Why doctors’ pagers still trump smartphones

By: Brian Dolan | Aug 11, 2011        

Tags: | | | |  |

Doc_PagerMore than 80 percent of physicians in the US now have smartphones. About a third have tablets. Despite the aggressive adoption rates of these devices many physicians still carry pagers. Yes, plenty of healthcare-specific messaging services are now available for physicians with smartphones, and we cover the launch of these services at MobiHealthNews. Is it really time to move away from the pager? Ted McNaught, President of Critical Alert Systems, the third largest paging carrier in the United States, argues that smartphones aren’t up to snuff when it comes to critical messaging. I invited McNaught to make the case for pagers despite the rise of smartphones in healthcare settings — here’s his take:

By Ted McNaught, President, Critical Alert Systems

New smartphone paging apps are promising emergency medical personnel the same fast, reliable service as pagers. But before you retire your pager, remember that smartphone apps are only as reliable as the cellular or WiFi network they operate on. A comparison of cellular and paging networks and devices shows important differences that can dramatically impact the reliability and speed of critical messaging, as well as patient and public safety.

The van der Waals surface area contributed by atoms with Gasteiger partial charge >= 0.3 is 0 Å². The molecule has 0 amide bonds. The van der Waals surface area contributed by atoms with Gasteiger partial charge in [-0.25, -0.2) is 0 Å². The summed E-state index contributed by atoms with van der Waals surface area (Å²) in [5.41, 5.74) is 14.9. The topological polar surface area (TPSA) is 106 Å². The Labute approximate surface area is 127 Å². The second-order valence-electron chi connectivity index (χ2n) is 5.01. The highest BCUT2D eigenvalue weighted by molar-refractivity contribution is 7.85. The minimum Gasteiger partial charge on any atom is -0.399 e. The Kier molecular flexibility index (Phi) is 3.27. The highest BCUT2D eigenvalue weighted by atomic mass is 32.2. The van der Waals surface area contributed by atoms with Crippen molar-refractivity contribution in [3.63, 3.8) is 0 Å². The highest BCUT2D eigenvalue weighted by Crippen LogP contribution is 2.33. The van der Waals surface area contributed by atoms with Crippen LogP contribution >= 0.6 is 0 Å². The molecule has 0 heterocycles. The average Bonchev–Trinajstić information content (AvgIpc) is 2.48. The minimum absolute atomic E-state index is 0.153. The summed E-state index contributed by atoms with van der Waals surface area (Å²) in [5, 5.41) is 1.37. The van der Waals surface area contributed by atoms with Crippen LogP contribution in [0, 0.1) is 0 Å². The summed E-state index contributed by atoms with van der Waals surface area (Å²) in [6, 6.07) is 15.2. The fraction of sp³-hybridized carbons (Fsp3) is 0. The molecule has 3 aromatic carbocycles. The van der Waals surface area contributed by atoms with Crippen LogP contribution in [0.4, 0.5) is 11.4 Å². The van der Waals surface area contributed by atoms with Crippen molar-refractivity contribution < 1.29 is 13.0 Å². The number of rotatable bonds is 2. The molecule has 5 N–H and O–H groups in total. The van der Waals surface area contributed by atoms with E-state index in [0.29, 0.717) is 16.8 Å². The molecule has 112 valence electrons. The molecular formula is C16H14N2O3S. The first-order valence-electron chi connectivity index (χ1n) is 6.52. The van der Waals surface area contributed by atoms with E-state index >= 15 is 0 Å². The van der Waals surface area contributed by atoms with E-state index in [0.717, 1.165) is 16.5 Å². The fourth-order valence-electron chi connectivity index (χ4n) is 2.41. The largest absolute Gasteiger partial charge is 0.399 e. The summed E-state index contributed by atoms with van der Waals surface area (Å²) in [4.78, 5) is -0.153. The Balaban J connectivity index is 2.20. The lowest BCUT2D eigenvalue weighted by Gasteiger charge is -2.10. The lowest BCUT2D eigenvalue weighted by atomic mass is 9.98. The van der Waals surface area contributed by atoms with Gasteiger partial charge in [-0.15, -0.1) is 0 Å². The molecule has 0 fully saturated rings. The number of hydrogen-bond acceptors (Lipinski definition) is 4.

First and foremost, when using a smartphone paging app, your critical messages will be delivered on a cellular system. Those are the same networks that are notorious for dead zones, dropped calls and poor in-building coverage. Cellular systems were not designed for the delivery of critical messaging. In fact, most cellular carriers provide a disclaimer and caution users not to rely on their system for the delivery of critical messaging.

During many major disasters in the United States over the past 10 to 12 years, local cellular systems were quickly overloaded or disabled — proving virtually useless for emergency communications. Consider the aftermath of the tragic tornado that struck Joplin, Missouri on May 22, 2011. The cellular systems in that area were off line for up to four days.